(148975) 2001 XA255

(148975) 2001 XA255
Discovered byDavid C. Jewitt, Scott S. Sheppard and Jan Kleyna
Discovery date9 December 2001
(148975) 2001 XA255
Orbital characteristics[1]
Epoch 13 January 2016 (JD 2457400.5)
Uncertainty parameter 2
Observation arc3812 days (10.44 yr)
Aphelion48.731 AU (7.2901 Tm)
Perihelion9.3364 AU (1.39671 Tm)
29.034 AU (4.3434 Tm)
156.44 yr (57141.1 d)
0° 0m 22.681s / day
Jupiter MOID4.12722 AU (617.423 Gm)
Physical characteristics
Mean diameter
12.5 km[2]
38 km[1][3]

(148975) 2001 XA255, provisional designation: 2001 XA255, is a dark minor planet in the outer Solar System, classified as centaur, approximately 38 kilometers (24 miles) in diameter.[1] It was discovered on 9 December 2001, by David C. Jewitt, Scott S. Sheppard, and Jan Kleyna observing from the Mauna Kea Observatory.[4] The object is currently trapped in a 1:1 mean-motion resonance with Neptune following a path of the horseshoe type.[5]

Orbit and classification[]

2001 XA255 follows a very eccentric orbit (0.68) with perihelion just inside the orbit of Saturn, aphelion in the trans-Neptunian belt and a semi-major axis of 28.9 AU. The orbital inclination of this object is moderate at 12.6º.[1]

Resonance with Neptune[]

2001 XA255 was identified as trapped in a 1:1 mean-motion resonance with Neptune and 1:2 with Uranus by T. Gallardo in 2006.[6] The object is dynamically unstable and it entered the region of the giant planets relatively recently, perhaps 50,000 years ago, from the scattered disk. It follows a short-lived horseshoe orbit around Neptune.[5]

Physical characteristics[]

The object has an estimated diameter of 12.5 km and it was classified as an inactive centaur by David Jewitt.[2] Observations by the NEOWISE mission gave a larger diameter of 37.7 kilometers and an albedo of 0.041.[3] It has an absolute magnitude is 11.1.[1]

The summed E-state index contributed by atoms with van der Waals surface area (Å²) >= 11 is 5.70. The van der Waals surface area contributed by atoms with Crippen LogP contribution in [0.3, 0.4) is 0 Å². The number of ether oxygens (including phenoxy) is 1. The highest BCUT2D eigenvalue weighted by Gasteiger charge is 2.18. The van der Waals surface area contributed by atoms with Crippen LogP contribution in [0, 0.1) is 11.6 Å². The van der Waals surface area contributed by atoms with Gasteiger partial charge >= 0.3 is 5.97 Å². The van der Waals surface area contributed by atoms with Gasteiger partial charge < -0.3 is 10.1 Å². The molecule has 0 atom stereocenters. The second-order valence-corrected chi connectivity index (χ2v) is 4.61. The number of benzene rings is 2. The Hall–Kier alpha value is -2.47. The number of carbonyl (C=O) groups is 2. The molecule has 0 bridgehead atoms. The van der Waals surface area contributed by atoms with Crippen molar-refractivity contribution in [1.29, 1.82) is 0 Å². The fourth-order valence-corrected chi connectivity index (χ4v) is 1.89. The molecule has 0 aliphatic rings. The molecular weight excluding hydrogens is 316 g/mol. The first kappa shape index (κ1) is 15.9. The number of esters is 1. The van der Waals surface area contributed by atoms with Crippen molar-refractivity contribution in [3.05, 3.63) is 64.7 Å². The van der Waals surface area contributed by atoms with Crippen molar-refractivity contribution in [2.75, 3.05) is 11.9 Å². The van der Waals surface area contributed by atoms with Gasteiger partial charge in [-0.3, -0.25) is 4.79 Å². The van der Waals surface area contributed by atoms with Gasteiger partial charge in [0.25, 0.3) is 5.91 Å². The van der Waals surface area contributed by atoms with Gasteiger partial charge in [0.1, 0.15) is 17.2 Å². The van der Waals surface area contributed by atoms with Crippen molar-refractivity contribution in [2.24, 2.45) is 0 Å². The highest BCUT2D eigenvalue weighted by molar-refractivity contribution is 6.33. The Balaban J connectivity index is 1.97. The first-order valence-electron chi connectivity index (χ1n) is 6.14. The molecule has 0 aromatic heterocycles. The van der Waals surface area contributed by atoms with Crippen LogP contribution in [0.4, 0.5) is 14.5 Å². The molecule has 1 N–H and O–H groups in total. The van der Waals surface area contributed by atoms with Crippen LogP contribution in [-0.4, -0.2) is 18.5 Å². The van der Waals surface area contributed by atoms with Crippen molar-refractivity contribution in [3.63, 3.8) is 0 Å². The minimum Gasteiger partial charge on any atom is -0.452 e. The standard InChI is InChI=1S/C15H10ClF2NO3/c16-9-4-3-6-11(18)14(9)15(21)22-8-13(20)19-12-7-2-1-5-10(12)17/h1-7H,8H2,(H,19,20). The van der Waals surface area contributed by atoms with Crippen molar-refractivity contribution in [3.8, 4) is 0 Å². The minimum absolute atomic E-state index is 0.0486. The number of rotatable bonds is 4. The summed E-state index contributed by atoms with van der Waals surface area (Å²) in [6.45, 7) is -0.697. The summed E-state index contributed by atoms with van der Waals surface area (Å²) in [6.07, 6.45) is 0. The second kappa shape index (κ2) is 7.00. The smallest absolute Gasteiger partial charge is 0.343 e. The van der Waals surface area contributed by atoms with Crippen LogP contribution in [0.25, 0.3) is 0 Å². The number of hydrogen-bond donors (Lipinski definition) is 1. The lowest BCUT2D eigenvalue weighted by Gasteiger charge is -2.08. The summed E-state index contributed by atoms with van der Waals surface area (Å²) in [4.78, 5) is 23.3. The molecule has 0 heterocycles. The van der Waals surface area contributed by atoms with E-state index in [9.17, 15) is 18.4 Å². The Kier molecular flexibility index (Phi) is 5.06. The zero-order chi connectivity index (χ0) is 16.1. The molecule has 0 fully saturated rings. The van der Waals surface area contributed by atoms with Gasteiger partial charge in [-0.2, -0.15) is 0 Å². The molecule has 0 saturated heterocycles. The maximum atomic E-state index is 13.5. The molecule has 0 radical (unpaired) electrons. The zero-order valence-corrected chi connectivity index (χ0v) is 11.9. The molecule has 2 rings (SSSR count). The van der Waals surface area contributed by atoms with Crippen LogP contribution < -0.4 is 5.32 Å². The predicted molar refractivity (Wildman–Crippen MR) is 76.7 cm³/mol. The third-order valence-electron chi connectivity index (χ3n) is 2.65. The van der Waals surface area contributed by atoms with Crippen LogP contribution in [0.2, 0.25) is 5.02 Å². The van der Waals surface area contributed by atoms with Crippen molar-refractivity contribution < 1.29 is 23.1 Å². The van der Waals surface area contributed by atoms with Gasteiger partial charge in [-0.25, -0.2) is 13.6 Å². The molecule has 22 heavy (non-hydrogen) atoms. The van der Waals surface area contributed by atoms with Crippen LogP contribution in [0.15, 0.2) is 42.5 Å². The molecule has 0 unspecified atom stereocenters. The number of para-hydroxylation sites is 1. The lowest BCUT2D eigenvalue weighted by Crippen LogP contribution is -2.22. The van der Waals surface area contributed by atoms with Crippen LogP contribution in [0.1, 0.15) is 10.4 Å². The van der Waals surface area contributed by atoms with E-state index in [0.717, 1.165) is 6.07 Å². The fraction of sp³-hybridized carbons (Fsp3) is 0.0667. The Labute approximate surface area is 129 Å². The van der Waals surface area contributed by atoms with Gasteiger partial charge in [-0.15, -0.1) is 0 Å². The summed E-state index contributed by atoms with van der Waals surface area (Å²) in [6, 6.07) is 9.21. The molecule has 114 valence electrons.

See also[]


  1. ^ a b c d e f g "148975 (2001 XA255)". JPL Small-Body Database. NASA/Jet Propulsion Laboratory. Retrieved 7 April 2016.
  2. ^ a b Jewitt, David C. (2009). "The Active Centaurs". The Astronomical Journal. 137 (5): 4296–4312. arXiv:0902.4687. Bibcode:2009AJ....137.4296J. doi:10.1088/0004-6256/137/5/4296. S2CID 18877930.
  3. ^ a b c Johnston, Wm. Robert (18 August 2020). "List of Known Trans-Neptunian Objects". Johnston's Archive. Retrieved 12 August 2021.
  4. ^ Jewitt, David C.; Sheppard, S. S.; Kleyna, J.; Marsden, B. G. "2001 XA255". Minor Planet Electronic Circular.
  5. ^ a b de la Fuente Marcos, C.; de la Fuente Marcos, R. (2012). "Four temporary Neptune co-orbitals: (148975) 2001 XA255, (310071) 2010 KR59, (316179) 2010 EN65, and 2012 GX17". Astronomy and Astrophysics. 547: L2. arXiv:1210.3466. Bibcode:2012A&A...547L...2D. doi:10.1051/0004-6361/201220377. S2CID 118622987.
  6. ^ ADS link Gallardo, T. (2006) Atlas of the mean-motion resonances in the Solar System

External links[]